Skihist Mountain

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Skihist Mountain
Skihist Mountain is located in British Columbia
Skihist Mountain
Skihist Mountain
Highest point
Elevation2,968 m (9,738 ft) [1]
Prominence2,463 m (8,081 ft) [1]
Coordinates50°11′16″N 121°54′12″W / 50.18778°N 121.90333°W / 50.18778; -121.90333Coordinates: 50°11′16″N 121°54′12″W / 50.18778°N 121.90333°W / 50.18778; -121.90333[1]
LocationBritish Columbia, Canada
Parent rangeCantilever Range, Lillooet Ranges, Coast Mountains
Topo mapNTS 092.I.04
First ascentUnrecorded (prospectors or First Nations)

Skihist Mountain, also sometimes referred to as Skihist Peak, is the highest mountain in the Cantilever Range and in southwestern British Columbia, Canada. It is located on the southern boundary of Stein Valley Nlaka'pamux Heritage Park, about 20 km (12 mi) west of Lytton, it is the highest summit in the Lillooet Ranges, which lie between the Lillooet and Fraser Rivers, south of the Gates Valley and Seton and Anderson Lakes.

Skihist Mountain consists of a north-south aligned ridge. Kent Creek drains its northern slopes while Nesbitt Creek drains the south and west slopes. Both creeks feed the Stein River. On its eastern slopes, it is drained by North Kwoiek Creek, which originates at Skihist Lake, a small mountain lake located approximately three kilometers southesast of Skihist's summit.[2]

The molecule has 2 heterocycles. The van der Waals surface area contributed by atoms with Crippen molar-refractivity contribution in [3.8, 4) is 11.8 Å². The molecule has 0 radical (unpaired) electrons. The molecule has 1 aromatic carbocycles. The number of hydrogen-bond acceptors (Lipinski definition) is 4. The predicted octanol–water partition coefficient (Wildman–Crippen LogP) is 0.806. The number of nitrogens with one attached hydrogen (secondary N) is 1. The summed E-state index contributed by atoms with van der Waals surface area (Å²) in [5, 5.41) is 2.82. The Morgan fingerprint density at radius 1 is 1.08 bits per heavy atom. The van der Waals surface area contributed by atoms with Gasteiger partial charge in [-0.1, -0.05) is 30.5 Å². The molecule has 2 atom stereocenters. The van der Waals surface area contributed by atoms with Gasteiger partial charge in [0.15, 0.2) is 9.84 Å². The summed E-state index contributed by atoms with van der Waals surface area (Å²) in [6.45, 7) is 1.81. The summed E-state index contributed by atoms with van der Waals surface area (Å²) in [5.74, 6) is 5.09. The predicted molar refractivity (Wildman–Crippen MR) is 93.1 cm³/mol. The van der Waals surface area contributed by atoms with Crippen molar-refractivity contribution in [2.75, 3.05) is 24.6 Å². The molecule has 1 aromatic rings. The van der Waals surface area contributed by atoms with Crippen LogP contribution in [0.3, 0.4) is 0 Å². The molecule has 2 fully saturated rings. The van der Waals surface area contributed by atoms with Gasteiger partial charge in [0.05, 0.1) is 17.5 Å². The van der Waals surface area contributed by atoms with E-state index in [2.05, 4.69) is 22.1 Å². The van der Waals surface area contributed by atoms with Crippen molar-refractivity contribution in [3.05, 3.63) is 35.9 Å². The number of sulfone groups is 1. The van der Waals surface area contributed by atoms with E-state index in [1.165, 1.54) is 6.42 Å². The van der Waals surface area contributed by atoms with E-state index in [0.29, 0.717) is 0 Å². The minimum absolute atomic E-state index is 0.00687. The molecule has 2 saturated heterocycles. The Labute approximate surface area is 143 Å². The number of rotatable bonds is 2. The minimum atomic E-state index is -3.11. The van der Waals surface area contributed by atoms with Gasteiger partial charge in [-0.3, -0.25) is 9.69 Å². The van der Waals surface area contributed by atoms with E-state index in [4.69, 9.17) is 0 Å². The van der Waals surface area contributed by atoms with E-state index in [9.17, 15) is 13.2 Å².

The peak is most easily climbed via its south slopes, from the North Kwoiek Creek drainage.[3]

Name origin[edit]

According to ethnologist James Teit, writing in 1917, the word skihist means "jump" or "leap", referring to a giant in mythological times who leapt back and forth between this summit and Akasik Mountain. Helen and GPW Akrigg, in their British Columbia Place Name book, say it is from Sk-haest, meaning "peak between two ridges".[4]

Skihist Provincial Park is not near the mountain, but on the other side of the Fraser and up the Thompson River some distance, but is so named because it has a good view of this summit.

See also[edit]


  1. ^ a b c "Skihist Mountain".
  2. ^ "Official Stein Valley Nlaka'pamux Heritage Park map" (PDF). Archived from the original (PDF) on Aug 22, 2006.
  3. ^ Bruce Fairley, A Guide to Climbing and Hiking in Southwestern British Columbia, Gordon Soules Publishers, 1986, ISBN 0-919574-99-8, p. 200.
  4. ^ BC Names entry "Skihist Mountain"

External links[edit]